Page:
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My Wild Boys had a blast fishing with Akash. In the hour that we were fishing, my oldest caught 9 fish! He can’t wait to go fishing again. Littlest and I wandered around the farm, searching for rocks and sticks to throw in the pond. Littlest managed to scare a whole herd of goats with his squeals of excitement.

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Here are some fun fishing photos over the years with my Wild Boys.

 

Opening day for Trout fishing in 2016 and 2019. The first time that my oldest went fishing, he  didn’t have a youth sized rod. My rod was way too big for him and he struggled to hold onto it. The following year, I bought him his very own rod.

 

Littlest’s first time fishing! Trout fishing Opening Day 2019!

Blog Take-over: Connecting Children with Nature with Nicole Langdo of Painted Oak Nature School

“Connecting Children with Nature”
by Nicole Langdo
Saturday, April 13, 2019

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When the Sourland Conservancy asked me to talk about the importance of getting children outside one Thursday night in April, and then organize a group of children to see, hear, and touch the forest the following Saturday morning, I, of course, jumped at the chance! With nearly seven years leading children on outdoor learning adventures at Painted Oak Nature School under my belt, and over a dozen years of experience in other traditional school environments, I felt qualified and ready for the task at hand.

If you have been following education over the last two decades, you have noticed an evolution – children as young as five years old being expected to sit at desks for hours at a time to accomplish required paper and pencil tasks, blocks of time previously devoted to unstructured outdoor play have dwindled, and near constant assessment of student, and thereby teacher, performance through frequent testing has become the norm. Students report feeling stressed out, anxious, and unable to cope with the pressures of “life.” Feelings of despair and depression have led to suicide being the 2nd leading cause of death among 10-24 year olds1 (2016.) With only 36% of American children getting the recommended physical activity a day2 due to increased school rigor and increased screen-time, it is no coincidence that obesity has more than doubled in the last 30 years, ADHD is on the rise, as are incidents of bullying and social aggression.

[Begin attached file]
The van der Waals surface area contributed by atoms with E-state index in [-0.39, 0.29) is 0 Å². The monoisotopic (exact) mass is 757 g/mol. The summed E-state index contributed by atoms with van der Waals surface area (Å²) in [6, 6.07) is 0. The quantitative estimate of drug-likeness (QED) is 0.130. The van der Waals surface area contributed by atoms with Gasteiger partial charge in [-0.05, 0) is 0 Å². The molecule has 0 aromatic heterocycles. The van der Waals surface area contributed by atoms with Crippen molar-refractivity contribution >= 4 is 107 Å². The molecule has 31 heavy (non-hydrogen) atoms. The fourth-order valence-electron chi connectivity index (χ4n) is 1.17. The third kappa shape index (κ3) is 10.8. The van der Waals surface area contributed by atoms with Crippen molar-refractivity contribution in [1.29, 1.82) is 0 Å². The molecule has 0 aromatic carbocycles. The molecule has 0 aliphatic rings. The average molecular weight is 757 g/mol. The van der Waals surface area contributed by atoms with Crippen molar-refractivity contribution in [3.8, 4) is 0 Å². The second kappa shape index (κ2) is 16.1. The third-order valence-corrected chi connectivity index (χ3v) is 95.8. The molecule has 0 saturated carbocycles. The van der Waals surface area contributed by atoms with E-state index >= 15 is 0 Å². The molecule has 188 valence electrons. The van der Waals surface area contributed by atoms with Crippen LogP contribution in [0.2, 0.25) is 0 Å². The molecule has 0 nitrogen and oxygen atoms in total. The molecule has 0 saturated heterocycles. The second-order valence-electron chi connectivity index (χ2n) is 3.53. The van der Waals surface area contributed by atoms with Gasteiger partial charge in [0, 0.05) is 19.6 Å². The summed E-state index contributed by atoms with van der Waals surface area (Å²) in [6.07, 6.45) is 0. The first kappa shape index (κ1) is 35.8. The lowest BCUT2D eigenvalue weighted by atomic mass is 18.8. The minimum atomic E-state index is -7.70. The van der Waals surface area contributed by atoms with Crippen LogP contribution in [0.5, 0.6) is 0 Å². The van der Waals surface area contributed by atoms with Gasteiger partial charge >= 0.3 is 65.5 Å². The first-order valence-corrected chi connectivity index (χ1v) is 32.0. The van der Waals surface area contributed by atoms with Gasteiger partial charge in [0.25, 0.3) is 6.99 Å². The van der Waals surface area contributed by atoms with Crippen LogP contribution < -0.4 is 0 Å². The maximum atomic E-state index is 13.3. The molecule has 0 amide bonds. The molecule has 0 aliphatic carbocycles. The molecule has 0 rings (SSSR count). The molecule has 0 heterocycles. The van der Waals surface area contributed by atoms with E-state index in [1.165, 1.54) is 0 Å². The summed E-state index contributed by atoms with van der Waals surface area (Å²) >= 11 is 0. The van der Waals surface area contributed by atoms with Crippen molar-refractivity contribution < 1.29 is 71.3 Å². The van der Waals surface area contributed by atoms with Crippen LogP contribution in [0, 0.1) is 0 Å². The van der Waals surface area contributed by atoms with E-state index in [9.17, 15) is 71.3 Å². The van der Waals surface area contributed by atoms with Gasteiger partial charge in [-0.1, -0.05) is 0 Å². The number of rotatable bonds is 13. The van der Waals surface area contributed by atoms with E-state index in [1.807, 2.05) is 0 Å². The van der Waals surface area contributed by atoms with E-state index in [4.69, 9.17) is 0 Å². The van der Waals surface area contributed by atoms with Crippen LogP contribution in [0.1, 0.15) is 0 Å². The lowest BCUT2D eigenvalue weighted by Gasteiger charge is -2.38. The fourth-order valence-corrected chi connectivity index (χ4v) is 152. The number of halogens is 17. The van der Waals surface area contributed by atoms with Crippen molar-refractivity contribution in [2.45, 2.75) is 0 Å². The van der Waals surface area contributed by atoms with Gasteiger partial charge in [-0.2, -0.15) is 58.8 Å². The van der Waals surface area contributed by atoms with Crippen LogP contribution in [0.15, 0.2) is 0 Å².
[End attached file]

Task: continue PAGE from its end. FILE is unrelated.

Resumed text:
So what can we do?! The answer is really quite simple – encourage unstructured outdoor play and a reconnection to nature. According to the biophilia hypothesis3, humans are hard-wired to connect with other living things. It is part of our DNA to want to be outside! Read anything by Richard Louv and the point for why getting outside is so important and the benefits of such will be made.

It is with all of this powerful information from Thursday night’s talk, that we eagerly set out last Saturday morning with over a dozen children, ages 2 – 10 years old, to hike Thompson Preserve in Hopewell, NJ. After an evening full of Spring rain the night before, this was no easy feat! The “Squelch Monster” was hungry and waiting to “eat a few boots” along the way.

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But the children would not be deterred. Promises of open-ended play and a tarp full of some simple materials to inspire exploration and creativity (magnifying glasses and chalk) provided all the motivation they needed to keep going.

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Having successfully maneuvered the grips of the Squelch Monster, we arrived at the newly fenced in area4 along the edge of the meadow. The children quickly located the blue tarp, selected materials, and were off! The fence provided parents a greater sense of comfort that allowed the children to run off together as a newly formed tribe to find more puddles, insects to identify, vines for swinging, and fallen trees for climbing and balancing.

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This also allowed parents to make social connections, swap stories, and resources, which after all, was the purpose of today’s hike – to empower parents with a few simple tools that will make getting their children outside feel possible, and to connect with others who may be interested in the same thing.

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Today marked the beginning of a Hopewell Valley Family Nature Club.5 Family Nature Clubs (FNC) are intended to bring families together in nature. I hear so many parents share with me their own feelings of  anxiety about getting out in nature – where to go, what to do once we are there, will there be bears or snakes, or coyotes, isn’t it risky, what do I do with myself, my child will be bored after five minutes, then what? The idea, then, of a FNC is to set a time and place to meet other interested families in nature to hike and explore together. This creates a greater sense of security with safety in numbers, allows parents to socialize and meet other like-minded parents, and to share combined nature-knowledge. Another huge benefit is knowing that when a group of children get together, very little else is needed – the play takes over and parental structure can take a backseat.

By the end of our time together, which amounted to just a few short hours, little red bugs had been identified, skunk cabbage sniffed, wild edibles tasted, worms named, and new friendships forged.

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We felt empowered to hike back out to once again face the “hungry hands” of the muddy Squelch Monster; this time together.

SEE YOU OUTSIDE!

1cdc.gov
2American Academy of Pediatrics
3Developed by researcher Edward O. Wilson
4A reforestation project being completed by the Friends of Hopewell Valley Open Space
5More information can be found at Children and Nature.org